Why I Prefer Founder-Led Companies

Followers of this blog won’t be surprised that I much prefer investing in founder-led companies. I will admit I am very biased when it comes to founders. I have started a couple companies myself, am a member of Entrepreneurs’ Organization, and tend to love all things related to entrepreneurship. I believe companies led by their founders often have intangible assets that are nearly impossible for a professionally managed company to replicate.

How many times have you heard a hired CEO describe the company as their baby? Probably never. But I have heard many entrepreneurs describe their own companies this way. Loving a business like it’s your own child doesn’t guarantee you’re a good CEO, but that obsession can make up for a lot of faults.

“To succeed, a CEO needs a detailed knowledge of the organization, its culture, products, finances, personnel, customers, and competitors. He must also command the respect of his subordinates and the board. The necessary skills, knowledge, and authority can best be obtained working within the company; they are very difficult for someone outside the company or the industry to acquire.”

This quote, from The CEO Pay Machine, was talking about the advantages of promoting a CEO from within the company as opposed to hiring an outsider. But a founder takes this whole “working within the company” part to the max. The founder/CEO (especially of a small company) was either directly or indirectly involved in hiring every employee, getting every big client, and appointing every director. If the company is performing well there’s almost no chance of the founder getting kicked out.

On top of this, founder/CEOs almost always own significant amounts of stock and CEOs with lots of stock have been shown to outperform those with little or no ownership. One reason for this outperformance is the job security that comes with owning 10%+ of a company’s shares. Job security allows the CEO to focus on the long-term future of the company, which is required to grow a company in the right way. Professional CEOs generally own far less stock (that was gifted to them via options) and know they could be fired at any moment. Because of this, professional CEOs are more incentivized by their annual bonus than how the company will maintain its competitive advantage twenty years from now.

My main takeaway from The CEO Pay Machine is that a good pay structure is basically impossible. The authors gave great examples of why the standard CEO pay structure (high salary, annual bonus, long-term options) is bad for shareholders. If you have ever done a discounted cash flow analysis, you know that most of a company’s value comes from the distant future—how much money it can make ten or twenty years from now. Therefore, the only way a CEO is ever truly aligned with shareholders is if they are motivated to grow the business over that long of a timeframe. And the only way a CEO is going to care about the next twenty years is if they’re confident they will still be there in twenty years. Finally, the only way they will be confident in their long-term job security is if it’s their own company, they hired every employee and director, and/or they have a significant share of the vote—preferably all three.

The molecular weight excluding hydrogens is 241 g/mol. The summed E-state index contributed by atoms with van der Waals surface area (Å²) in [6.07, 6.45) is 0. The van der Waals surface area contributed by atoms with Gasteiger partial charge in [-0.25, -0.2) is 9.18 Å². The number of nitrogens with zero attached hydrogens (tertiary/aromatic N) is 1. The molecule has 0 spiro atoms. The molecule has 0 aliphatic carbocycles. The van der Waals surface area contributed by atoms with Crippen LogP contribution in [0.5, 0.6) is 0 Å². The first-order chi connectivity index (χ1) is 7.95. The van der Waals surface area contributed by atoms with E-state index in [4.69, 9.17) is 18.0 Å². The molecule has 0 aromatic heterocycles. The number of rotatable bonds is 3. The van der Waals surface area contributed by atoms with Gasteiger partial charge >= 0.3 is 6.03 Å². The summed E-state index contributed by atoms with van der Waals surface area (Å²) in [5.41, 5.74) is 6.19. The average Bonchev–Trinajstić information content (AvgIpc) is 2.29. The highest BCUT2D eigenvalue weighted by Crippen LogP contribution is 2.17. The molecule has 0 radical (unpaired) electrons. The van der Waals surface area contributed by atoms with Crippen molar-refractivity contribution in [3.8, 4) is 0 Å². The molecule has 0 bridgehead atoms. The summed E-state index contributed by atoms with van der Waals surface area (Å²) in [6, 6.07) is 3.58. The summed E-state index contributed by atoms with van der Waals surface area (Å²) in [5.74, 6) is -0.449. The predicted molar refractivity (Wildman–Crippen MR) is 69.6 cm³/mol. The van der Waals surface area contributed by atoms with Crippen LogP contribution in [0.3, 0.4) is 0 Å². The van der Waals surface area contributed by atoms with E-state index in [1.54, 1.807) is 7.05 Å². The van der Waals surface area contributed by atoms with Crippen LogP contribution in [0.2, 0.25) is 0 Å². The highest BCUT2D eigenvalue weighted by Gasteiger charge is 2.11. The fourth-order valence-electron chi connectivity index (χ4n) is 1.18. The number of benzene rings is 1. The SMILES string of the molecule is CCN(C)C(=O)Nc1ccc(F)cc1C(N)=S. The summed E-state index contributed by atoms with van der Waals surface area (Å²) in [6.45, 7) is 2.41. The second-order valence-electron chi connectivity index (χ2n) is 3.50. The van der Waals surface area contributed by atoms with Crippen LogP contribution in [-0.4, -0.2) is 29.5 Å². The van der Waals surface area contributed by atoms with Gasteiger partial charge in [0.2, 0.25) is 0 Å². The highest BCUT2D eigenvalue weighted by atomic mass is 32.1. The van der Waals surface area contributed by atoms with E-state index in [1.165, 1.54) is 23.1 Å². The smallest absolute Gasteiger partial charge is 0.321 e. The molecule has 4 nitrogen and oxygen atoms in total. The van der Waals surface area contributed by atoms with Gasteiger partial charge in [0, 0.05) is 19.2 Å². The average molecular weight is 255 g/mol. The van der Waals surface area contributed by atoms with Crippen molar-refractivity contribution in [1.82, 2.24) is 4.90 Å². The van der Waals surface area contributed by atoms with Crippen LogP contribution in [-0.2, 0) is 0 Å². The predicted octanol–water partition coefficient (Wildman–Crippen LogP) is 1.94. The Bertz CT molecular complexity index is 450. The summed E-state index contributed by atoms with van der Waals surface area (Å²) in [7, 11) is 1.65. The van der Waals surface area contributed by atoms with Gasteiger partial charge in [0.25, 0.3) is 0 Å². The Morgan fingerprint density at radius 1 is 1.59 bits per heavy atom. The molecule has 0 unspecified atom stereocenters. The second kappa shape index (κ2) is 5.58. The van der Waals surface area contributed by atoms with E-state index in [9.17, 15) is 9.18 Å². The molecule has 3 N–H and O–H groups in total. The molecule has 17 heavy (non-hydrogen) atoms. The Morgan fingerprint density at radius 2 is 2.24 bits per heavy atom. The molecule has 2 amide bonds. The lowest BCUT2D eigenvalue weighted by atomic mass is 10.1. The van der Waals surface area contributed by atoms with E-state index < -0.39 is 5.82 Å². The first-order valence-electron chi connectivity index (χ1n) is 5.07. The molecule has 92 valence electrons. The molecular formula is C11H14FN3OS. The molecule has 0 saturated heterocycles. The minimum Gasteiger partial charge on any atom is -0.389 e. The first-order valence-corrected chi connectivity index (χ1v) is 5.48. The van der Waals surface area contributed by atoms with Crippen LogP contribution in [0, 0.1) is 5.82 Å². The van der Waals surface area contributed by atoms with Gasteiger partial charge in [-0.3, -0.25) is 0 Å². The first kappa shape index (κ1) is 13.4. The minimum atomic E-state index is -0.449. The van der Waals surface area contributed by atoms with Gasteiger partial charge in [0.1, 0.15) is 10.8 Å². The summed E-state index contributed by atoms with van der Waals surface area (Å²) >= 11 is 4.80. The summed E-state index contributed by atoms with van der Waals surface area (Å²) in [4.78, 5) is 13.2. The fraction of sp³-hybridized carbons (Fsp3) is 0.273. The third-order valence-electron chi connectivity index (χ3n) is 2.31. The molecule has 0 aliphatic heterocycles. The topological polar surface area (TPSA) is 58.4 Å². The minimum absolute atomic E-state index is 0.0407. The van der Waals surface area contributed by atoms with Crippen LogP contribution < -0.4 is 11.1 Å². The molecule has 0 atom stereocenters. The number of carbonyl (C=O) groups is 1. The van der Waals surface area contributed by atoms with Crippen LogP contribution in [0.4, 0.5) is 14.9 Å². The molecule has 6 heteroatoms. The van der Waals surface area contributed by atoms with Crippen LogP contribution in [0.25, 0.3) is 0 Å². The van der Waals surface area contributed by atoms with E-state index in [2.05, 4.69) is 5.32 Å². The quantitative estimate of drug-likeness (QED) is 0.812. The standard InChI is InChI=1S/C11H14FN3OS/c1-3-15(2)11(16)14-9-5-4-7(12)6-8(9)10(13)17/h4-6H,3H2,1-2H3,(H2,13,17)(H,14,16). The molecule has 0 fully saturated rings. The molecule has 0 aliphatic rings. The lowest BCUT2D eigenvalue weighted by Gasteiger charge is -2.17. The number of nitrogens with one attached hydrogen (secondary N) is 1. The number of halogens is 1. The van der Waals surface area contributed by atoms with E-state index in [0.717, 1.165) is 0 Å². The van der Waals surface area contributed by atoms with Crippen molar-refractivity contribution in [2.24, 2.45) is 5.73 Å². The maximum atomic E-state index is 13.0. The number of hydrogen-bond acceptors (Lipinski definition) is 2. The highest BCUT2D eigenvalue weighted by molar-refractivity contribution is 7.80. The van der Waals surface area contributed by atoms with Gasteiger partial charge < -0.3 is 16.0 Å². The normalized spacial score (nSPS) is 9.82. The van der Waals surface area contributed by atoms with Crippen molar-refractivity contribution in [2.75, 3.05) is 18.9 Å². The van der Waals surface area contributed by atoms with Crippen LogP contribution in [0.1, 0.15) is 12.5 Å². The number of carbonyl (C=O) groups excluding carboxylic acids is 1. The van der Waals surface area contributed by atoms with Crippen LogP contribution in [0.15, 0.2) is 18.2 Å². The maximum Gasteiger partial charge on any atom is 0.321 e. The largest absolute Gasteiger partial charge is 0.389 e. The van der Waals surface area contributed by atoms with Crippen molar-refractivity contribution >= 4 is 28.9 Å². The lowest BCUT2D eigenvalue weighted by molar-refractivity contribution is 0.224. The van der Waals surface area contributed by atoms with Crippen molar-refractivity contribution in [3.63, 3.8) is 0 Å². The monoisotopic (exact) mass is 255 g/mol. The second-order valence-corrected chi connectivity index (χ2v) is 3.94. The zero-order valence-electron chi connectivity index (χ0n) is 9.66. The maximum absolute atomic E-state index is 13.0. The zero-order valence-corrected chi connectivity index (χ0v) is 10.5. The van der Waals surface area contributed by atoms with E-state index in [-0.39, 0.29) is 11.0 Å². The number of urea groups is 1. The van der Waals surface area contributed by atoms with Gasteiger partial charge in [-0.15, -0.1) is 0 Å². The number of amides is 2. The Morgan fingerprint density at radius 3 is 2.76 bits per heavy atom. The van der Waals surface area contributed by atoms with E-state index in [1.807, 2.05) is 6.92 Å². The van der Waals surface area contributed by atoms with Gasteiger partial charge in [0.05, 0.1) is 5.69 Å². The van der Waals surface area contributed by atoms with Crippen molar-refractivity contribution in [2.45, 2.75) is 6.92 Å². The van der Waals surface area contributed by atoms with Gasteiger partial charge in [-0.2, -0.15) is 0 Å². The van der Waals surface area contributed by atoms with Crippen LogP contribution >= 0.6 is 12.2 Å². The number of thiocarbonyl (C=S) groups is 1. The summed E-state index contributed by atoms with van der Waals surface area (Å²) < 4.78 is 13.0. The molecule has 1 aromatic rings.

A Purdue University study tried to delve into why founder-led companies outperform all others. The only significant difference they found is that founder-led companies spend more money on R&D and file more patents than non-founder-led companies. There have been numerous studies that have found a positive correlation between R&D spending and long-term stock outperformance. Founders are able to spend more on R&D because they have more job security and thus are more likely to be around in five or ten years to reap the rewards of that R&D. R&D is inherently a long-term spend, which is less suited for hired CEOs with less job security. Interestingly, this study found that when a founder/CEO leaves the company, R&D spend and patents filed drop off dramatically. This suggests that newer CEOs (with less job security) take fewer risks.

Finally, there are several “softer” benefits that make me prefer founders over hired CEOs. All things being equal, I think just the fact that a founder is still running their company means they’ll be better than most comparable CEOs. Starting and growing a company from nothing to even $10 or $20 million in revenue is an incredibly difficult task. Founders wear a ton of different hats and that person is likely to be good at a wide variety of tasks. Someone who has moved up the company ladder over twenty years is less likely to have those skills.

I think founders are also more likely to be contrarians and independent thinkers. Starting a business is a risky adventure and carving out your own position in a market from nothing means you had to be doing something different. As a small piece of evidence on the contrarian front, I’ve noticed founder-led companies seem to give guidance far less often than others. Of the founder-led companies that I either own or follow, only one of them gives guidance. Refusing to play Wall Street’s guidance game is a contrarian trait I always like to see in CEOs.